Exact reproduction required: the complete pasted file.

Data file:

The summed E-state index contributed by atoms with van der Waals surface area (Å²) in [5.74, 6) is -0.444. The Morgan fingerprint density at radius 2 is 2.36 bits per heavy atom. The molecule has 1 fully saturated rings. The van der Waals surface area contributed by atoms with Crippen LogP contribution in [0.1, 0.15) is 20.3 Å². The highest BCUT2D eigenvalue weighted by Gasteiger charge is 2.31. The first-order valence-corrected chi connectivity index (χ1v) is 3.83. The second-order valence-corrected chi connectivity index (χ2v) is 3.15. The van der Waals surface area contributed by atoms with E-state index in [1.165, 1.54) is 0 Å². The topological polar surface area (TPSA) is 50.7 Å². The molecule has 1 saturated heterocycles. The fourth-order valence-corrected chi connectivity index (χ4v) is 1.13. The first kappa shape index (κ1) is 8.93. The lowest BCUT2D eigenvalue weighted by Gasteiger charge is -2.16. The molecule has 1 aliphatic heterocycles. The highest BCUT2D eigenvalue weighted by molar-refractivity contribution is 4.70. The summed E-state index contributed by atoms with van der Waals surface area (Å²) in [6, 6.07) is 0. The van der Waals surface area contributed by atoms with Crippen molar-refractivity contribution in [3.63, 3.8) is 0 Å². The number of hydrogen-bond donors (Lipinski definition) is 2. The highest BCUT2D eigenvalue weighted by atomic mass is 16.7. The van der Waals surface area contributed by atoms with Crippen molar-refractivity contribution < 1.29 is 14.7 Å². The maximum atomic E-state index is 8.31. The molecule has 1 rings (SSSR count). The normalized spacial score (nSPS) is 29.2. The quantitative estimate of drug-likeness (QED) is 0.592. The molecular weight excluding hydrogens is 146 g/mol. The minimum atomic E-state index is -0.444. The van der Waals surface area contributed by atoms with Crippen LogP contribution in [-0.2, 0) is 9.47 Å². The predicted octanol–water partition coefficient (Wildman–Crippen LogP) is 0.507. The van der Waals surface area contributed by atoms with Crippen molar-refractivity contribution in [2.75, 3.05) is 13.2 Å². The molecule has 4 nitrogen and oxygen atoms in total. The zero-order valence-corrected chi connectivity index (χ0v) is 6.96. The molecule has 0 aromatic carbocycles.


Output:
The summed E-state index contributed by atoms with van der Waals surface area (Å²) in [5.74, 6) is -0.444. The Morgan fingerprint density at radius 2 is 2.36 bits per heavy atom. The molecule has 1 fully saturated rings. The van der Waals surface area contributed by atoms with Crippen LogP contribution in [0.1, 0.15) is 20.3 Å². The highest BCUT2D eigenvalue weighted by Gasteiger charge is 2.31. The first-order valence-corrected chi connectivity index (χ1v) is 3.83. The second-order valence-corrected chi connectivity index (χ2v) is 3.15. The van der Waals surface area contributed by atoms with E-state index in [1.165, 1.54) is 0 Å². The topological polar surface area (TPSA) is 50.7 Å². The molecule has 1 saturated heterocycles. The fourth-order valence-corrected chi connectivity index (χ4v) is 1.13. The first kappa shape index (κ1) is 8.93. The lowest BCUT2D eigenvalue weighted by Gasteiger charge is -2.16. The molecule has 1 aliphatic heterocycles. The highest BCUT2D eigenvalue weighted by molar-refractivity contribution is 4.70. The summed E-state index contributed by atoms with van der Waals surface area (Å²) in [6, 6.07) is 0. The van der Waals surface area contributed by atoms with Crippen molar-refractivity contribution in [3.63, 3.8) is 0 Å². The number of hydrogen-bond donors (Lipinski definition) is 2. The highest BCUT2D eigenvalue weighted by atomic mass is 16.7. The van der Waals surface area contributed by atoms with Crippen molar-refractivity contribution < 1.29 is 14.7 Å². The maximum atomic E-state index is 8.31. The molecule has 1 rings (SSSR count). The normalized spacial score (nSPS) is 29.2. The quantitative estimate of drug-likeness (QED) is 0.592. The molecular weight excluding hydrogens is 146 g/mol. The minimum atomic E-state index is -0.444. The van der Waals surface area contributed by atoms with Crippen LogP contribution in [-0.2, 0) is 9.47 Å². The predicted octanol–water partition coefficient (Wildman–Crippen LogP) is 0.507. The van der Waals surface area contributed by atoms with Crippen molar-refractivity contribution in [2.75, 3.05) is 13.2 Å². The molecule has 4 nitrogen and oxygen atoms in total. The zero-order valence-corrected chi connectivity index (χ0v) is 6.96. The molecule has 0 aromatic carbocycles.